San Francisco DA's Office Whips Up Its Own Sunlight, Releases Data Sets On Arrests And Convictions

from the make-it-trend dept

A horrifically stupid and likely-illegal raid of a journalist's house notwithstanding, San Francisco's move towards greater law enforcement accountability and transparency has been monumental. Granted, this increase's momentousness is relative. Most cities do nothing at all to increase law enforcement accountability and transparency, so any forward momentum becomes noteworthy for even exisiting.

San Francisco recently became the first city in the nation to ban use of facial recognition tech by local government agencies. The tech's problematic history and freedom-threatening growing pains should have produced similar bans elsewhere in the country, but so far, it's only San Francisco. The fact that it did it before law enforcement even started using it deserves to be applauded. Legislators are rarely ahead of the tech adoption curve… if they're even being informed at all about local law enforcement's new tech toys by the agencies they're supposed to be overseeing.

The DA's office -- the same one that issued pretty harsh words about the SFPD's raid of journalist Bryan Carmody's home -- has released a first-of-its-kind transparency tool to keep the public apprised about arrests and convictions. This open-access recordkeeping is a significant improvement over the DA's office former record keeping process, which was apparently nonexistent.

When District Attorney George Gascon first took office he was “shocked” to discover that his staff could often not answer even basic questions about caseloads or prosecution and conviction rates.

“You’d ask people around the office how many cases we have…and depending on the day of the week and who you’d ask, you would get significantly different answers,” said Gascon. “The reality is that people would keep their own Excel sheets. Some were actually in handwriting.”

The discovery prompted the launch of “DA Stat,” a transparency initiative announced Wednesday that is intended to create greater transparency by aggregating nearly a decade’s worth of data into three new statistical dashboards that are updated on a monthly basis.

As DA Gascon points out, taxpayers spend millions funding his office, but have no idea whether that investment was paying off. The stats included here will at least assure taxpayers new laws are working the way they're supposed to. For example, a 2014 measure reduced personal drug possession from a felony to a misdemeanor. This has resulted in a 33% decline in felony drug prosecutions.

It also shows that, for better or worse, the DA's office is pretty good at what it does.

In 2018, the DA’s overall trial conviction rate was 83 percent, while trials averaged 11 days in length for a total of 266 defendants.

What isn't factored into that 83% success rate is how many of those convictions were the result of plea deals. Without this number, it's tough to tell whether the office is loaded with prosecutors that only bring solid cases, or a bunch of canny salespeople able to talk defendants into giving up rather than exercising their right to a fair trial.

The good news is that factor won't be ignored. The DA's office plans to add plea numbers as soon as it can obtain reliable data from the court system, which seems not nearly as interested in participating in the new transparency.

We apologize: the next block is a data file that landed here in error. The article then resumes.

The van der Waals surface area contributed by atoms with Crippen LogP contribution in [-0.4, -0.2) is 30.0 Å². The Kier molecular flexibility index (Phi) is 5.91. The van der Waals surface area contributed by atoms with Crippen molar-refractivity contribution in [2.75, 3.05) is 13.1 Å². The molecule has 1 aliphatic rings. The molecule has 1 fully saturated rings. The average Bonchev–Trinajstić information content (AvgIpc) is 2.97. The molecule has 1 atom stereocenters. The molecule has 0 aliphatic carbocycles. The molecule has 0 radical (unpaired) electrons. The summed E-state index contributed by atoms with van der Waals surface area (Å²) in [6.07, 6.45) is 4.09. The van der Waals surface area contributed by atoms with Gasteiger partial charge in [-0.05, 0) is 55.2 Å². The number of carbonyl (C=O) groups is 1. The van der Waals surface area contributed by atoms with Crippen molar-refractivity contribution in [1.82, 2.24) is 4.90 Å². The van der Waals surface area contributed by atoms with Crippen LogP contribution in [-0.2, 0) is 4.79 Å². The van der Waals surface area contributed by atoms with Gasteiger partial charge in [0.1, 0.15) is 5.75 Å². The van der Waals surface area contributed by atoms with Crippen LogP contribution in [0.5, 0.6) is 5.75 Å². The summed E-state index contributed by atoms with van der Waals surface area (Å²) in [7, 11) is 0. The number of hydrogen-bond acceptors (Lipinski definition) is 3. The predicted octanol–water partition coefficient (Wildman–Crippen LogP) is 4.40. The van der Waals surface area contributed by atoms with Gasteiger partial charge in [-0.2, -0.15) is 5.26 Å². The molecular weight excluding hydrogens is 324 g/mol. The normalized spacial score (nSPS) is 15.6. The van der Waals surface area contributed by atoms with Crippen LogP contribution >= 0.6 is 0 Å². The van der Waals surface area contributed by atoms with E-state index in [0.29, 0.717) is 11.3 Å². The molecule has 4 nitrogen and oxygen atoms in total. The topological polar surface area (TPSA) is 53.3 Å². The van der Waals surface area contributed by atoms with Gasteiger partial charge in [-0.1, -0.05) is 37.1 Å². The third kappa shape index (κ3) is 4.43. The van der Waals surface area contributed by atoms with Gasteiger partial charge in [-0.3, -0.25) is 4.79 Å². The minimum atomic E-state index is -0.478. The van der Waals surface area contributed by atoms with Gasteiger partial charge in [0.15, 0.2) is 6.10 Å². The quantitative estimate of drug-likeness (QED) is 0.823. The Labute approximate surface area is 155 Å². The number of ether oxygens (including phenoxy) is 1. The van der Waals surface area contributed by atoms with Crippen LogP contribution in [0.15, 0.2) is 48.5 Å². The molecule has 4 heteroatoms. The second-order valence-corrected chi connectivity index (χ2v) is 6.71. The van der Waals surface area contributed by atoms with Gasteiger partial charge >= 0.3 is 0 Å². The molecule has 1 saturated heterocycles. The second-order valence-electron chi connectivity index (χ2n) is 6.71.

There's a lot of data here for the public to review and make use of. The DA's office is also working with the DataSF program and hopes to publish its data sets in full by the end of 2019. Until then, members of the public can examine what's been released and judge for itself whether the office is earning its keep. And that puts them miles ahead of residents of almost every other city in the United States.

Filed Under: da, data, george gascon, san francisco, transparency

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  1. icon
    btr1701 (profile), 5 Jun 2019 @ 11:08am

    Re: Re: Re: (claimed causation)

    They don't have to be fancy -- student-style shared accommodation will do for single people.

    A cot and a blanket and a row of porta-potties in a warehouse is more than sufficient.

    The thing is, most of the people who want such services can and do already get them. However, the hardcore vagrants refuse to be housed because housing comes with rules against drug use, alcohol use, and various sexual behaviors, and they don't want to have to obey those rules when they can stay on the street, continue to smoke their meth or whatever, and be coddled by California politicians who refuse to make them obey the same laws as everyone else.

    When Orange County cleared out the thousands of people in the massive encampment in the Santa Ana riverbed last year**, they offered housing and services to everyone they were kicking out, as required by the court, and only 10% accepted. When 90% of the vagrants are refusing your services, then it's wildly inaccurate to say "providing housing is the answer to the problem".

    **This was one of the rare occasions when a California government body actually cleaned up a vagrant encampment and forced them to leave. But not because the citizens of the community who pay the taxes to run the place demanded it. No, the county ignored them for as long as possible. It was the federal government that told them they had to clean out the bums because they were camped in a riverbed, which meant all their trash, medical waste, and feces were in a tributary that feeds into the ocean and it violated federal environmental laws. Faced with massive fines from the federal government for continued inaction, the county was actually forced to do what their constituents had been demanding they do for years.

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